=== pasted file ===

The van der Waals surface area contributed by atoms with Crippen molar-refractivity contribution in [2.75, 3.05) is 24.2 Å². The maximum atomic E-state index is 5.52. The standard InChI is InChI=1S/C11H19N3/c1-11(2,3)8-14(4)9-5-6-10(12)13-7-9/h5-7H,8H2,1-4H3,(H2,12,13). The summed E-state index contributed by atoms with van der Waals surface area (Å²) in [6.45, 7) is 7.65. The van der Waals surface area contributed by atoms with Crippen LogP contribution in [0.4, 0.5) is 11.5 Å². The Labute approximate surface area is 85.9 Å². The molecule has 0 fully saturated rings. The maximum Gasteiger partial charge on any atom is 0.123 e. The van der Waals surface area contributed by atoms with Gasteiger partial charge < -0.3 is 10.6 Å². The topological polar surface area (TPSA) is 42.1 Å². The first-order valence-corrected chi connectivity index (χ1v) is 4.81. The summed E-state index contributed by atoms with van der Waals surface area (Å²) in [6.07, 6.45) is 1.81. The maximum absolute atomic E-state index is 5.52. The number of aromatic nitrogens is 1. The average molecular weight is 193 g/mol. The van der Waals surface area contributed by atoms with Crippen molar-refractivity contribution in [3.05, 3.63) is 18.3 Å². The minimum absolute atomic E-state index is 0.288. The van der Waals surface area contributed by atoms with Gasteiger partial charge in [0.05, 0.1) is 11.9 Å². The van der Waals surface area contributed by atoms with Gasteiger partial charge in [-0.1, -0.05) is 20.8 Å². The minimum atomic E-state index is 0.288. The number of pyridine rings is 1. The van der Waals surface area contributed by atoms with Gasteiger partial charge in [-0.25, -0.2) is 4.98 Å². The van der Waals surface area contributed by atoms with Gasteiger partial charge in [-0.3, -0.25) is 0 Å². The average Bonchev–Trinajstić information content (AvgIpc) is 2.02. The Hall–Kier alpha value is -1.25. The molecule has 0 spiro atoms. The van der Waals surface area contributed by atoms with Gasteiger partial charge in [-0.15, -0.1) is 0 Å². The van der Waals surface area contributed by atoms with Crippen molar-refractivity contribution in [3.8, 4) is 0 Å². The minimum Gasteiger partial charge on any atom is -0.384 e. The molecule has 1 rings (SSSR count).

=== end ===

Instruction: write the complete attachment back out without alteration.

The van der Waals surface area contributed by atoms with Crippen molar-refractivity contribution in [2.75, 3.05) is 24.2 Å². The maximum atomic E-state index is 5.52. The standard InChI is InChI=1S/C11H19N3/c1-11(2,3)8-14(4)9-5-6-10(12)13-7-9/h5-7H,8H2,1-4H3,(H2,12,13). The summed E-state index contributed by atoms with van der Waals surface area (Å²) in [6.45, 7) is 7.65. The van der Waals surface area contributed by atoms with Crippen LogP contribution in [0.4, 0.5) is 11.5 Å². The Labute approximate surface area is 85.9 Å². The molecule has 0 fully saturated rings. The maximum Gasteiger partial charge on any atom is 0.123 e. The van der Waals surface area contributed by atoms with Gasteiger partial charge < -0.3 is 10.6 Å². The topological polar surface area (TPSA) is 42.1 Å². The first-order valence-corrected chi connectivity index (χ1v) is 4.81. The summed E-state index contributed by atoms with van der Waals surface area (Å²) in [6.07, 6.45) is 1.81. The maximum absolute atomic E-state index is 5.52. The number of aromatic nitrogens is 1. The average molecular weight is 193 g/mol. The van der Waals surface area contributed by atoms with Crippen molar-refractivity contribution in [3.05, 3.63) is 18.3 Å². The minimum absolute atomic E-state index is 0.288. The van der Waals surface area contributed by atoms with Gasteiger partial charge in [0.05, 0.1) is 11.9 Å². The van der Waals surface area contributed by atoms with Gasteiger partial charge in [-0.1, -0.05) is 20.8 Å². The minimum atomic E-state index is 0.288. The number of pyridine rings is 1. The van der Waals surface area contributed by atoms with Gasteiger partial charge in [-0.25, -0.2) is 4.98 Å². The van der Waals surface area contributed by atoms with Gasteiger partial charge in [-0.3, -0.25) is 0 Å². The average Bonchev–Trinajstić information content (AvgIpc) is 2.02. The Hall–Kier alpha value is -1.25. The molecule has 0 spiro atoms. The van der Waals surface area contributed by atoms with Gasteiger partial charge in [-0.15, -0.1) is 0 Å². The van der Waals surface area contributed by atoms with Crippen molar-refractivity contribution in [3.8, 4) is 0 Å². The minimum Gasteiger partial charge on any atom is -0.384 e. The molecule has 1 rings (SSSR count).